First Episode of Naturistic on Horsetails

My old friend Hamilton Boyce and I started a new YouTube series called Naturistic. We’ve been talking about making some fun, artistic, and educational video content for years. Last time I was in Seattle we decided to just start shooting and see what happened. We walked around the green space behind Hamilton’s house looking for […]

Explaining Anomalies and Training Your Inner Naturalist

Patches of Earth with no plants are eye-catching. They stand out because the default, lucky for us, is that plants are everywhere, and if they’re absent it’s typically because of something obvious and dramatic. Perhaps a bolder, a concrete parking lot, a sand dune, or a riverbed. But if it’s not something like that, and […]

Backyard Biocontrol

I’ve been noticing that one of the plants in my backyard here in Orlando is getting totally mauled by insects. I didn’t know what this vine with heart-shaped leaves was, but I thought it looked like a wild yam species. The level of herbivory damage is often intense. Then Isa Betancourt (@isabetabug) on her bug-themed […]

Nature At Your Door

Shamrock and I are staying at some friends’ house in Orlando and this evening I saw Shamrock swatting at a long-winged insect fluttering outside the glass door. It erratically drifted up and down the glass attempting the reach the light inside and Shamrock tracked every move. Every now and then Shamrock shot a paw or two onto the […]


Here are all my favorite photos and videos from my recent trip to Iceland along with some ominous music I made: FacebookTwitterGoogle+

Close Encounters with Toxic Grasshoppers

Eastern lubber grasshoppers (Romalea microptera) are ridiculously photogenic. A combination of huge size, bright colors, and calm behavior makes them easy to find and photograph. The common name lubber comes from the old English word “lobre” meaning lazy or clumsy. If you guessed, based on behavior and coloration, that these are poisonous animals, you are correct. They accumulate toxic chemicals from the […]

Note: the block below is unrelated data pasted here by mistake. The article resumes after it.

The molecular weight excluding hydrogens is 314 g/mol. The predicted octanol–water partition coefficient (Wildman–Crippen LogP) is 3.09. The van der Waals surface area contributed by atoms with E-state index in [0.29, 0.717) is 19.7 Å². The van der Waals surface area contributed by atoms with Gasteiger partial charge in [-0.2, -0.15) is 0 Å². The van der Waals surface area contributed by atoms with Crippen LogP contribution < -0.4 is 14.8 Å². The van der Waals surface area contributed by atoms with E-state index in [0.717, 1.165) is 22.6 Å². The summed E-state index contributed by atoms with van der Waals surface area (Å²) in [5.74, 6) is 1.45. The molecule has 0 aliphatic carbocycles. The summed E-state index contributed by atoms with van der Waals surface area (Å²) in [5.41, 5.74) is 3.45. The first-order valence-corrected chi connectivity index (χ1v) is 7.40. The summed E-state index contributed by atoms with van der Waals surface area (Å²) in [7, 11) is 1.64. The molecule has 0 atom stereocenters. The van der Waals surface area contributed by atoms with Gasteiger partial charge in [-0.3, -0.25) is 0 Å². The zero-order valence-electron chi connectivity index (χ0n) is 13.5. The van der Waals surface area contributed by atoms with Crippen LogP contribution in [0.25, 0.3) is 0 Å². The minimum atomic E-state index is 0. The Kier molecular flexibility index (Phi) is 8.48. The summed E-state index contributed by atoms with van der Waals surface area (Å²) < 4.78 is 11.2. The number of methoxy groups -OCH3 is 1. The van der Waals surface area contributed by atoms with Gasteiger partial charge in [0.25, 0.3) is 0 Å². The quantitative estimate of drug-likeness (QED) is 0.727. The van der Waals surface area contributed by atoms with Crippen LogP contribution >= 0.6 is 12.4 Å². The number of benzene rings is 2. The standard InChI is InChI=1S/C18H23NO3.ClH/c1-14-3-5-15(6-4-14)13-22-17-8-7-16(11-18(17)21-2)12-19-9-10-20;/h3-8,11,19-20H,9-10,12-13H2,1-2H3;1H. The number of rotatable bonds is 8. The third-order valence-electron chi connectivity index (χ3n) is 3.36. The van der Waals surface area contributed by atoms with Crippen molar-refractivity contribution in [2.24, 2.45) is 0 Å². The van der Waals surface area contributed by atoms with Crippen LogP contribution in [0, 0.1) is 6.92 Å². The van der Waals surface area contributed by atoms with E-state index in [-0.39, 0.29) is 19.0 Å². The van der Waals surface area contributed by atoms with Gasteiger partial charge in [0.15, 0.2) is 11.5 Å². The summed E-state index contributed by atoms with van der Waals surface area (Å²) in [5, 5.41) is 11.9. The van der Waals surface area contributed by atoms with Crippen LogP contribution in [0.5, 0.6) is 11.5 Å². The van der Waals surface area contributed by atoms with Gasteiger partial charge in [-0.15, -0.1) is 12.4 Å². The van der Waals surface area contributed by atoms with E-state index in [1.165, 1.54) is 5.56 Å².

Sumac Gall Aphids – Master Tricksters

I was walking around in a cemetery with a friend who spotted these strange balls on staghorn sumac leaves: I figured they were a galls, which are swellings in plants caused by parasitic fungi, bacteria, nematodes, or in most cases, insects and mites. It’s always fun to crack open galls to find out what is living […]

Colorful Symbioses

Lichen are a classic example of symbiosis. A fungus teams up with an algae or a cyanobacteria, the fungus use their digestive powers to extract nutrients from just about anything while also creating a nice home for the algae or cyanobacteria to turn sunlight into energy. They give and take, and together they can thrive in places where […]

Phenomenal Fen

Recently Chad Zirbel posted a photo of a stunning orange lily that I just had to see for myself. He directed me to a nearby high-quality prairie fen. This habitat is flooded with calcium-rich groundwater which selects for a unique community of plants, many of which are adapted to this specific habitat. The spongy peat and dense communities of […]

Marvelous Milkweed Herbivores

All plants are involved in an evolutionary battle with herbivores, where plants evolve various traits that deter herbivores and then herbivores evolve the ability to eat them again. This evolutionary struggle has raged on for over 400 millions years, contributing to the massive diversification of both plants and the wide range of herbivores that eat […]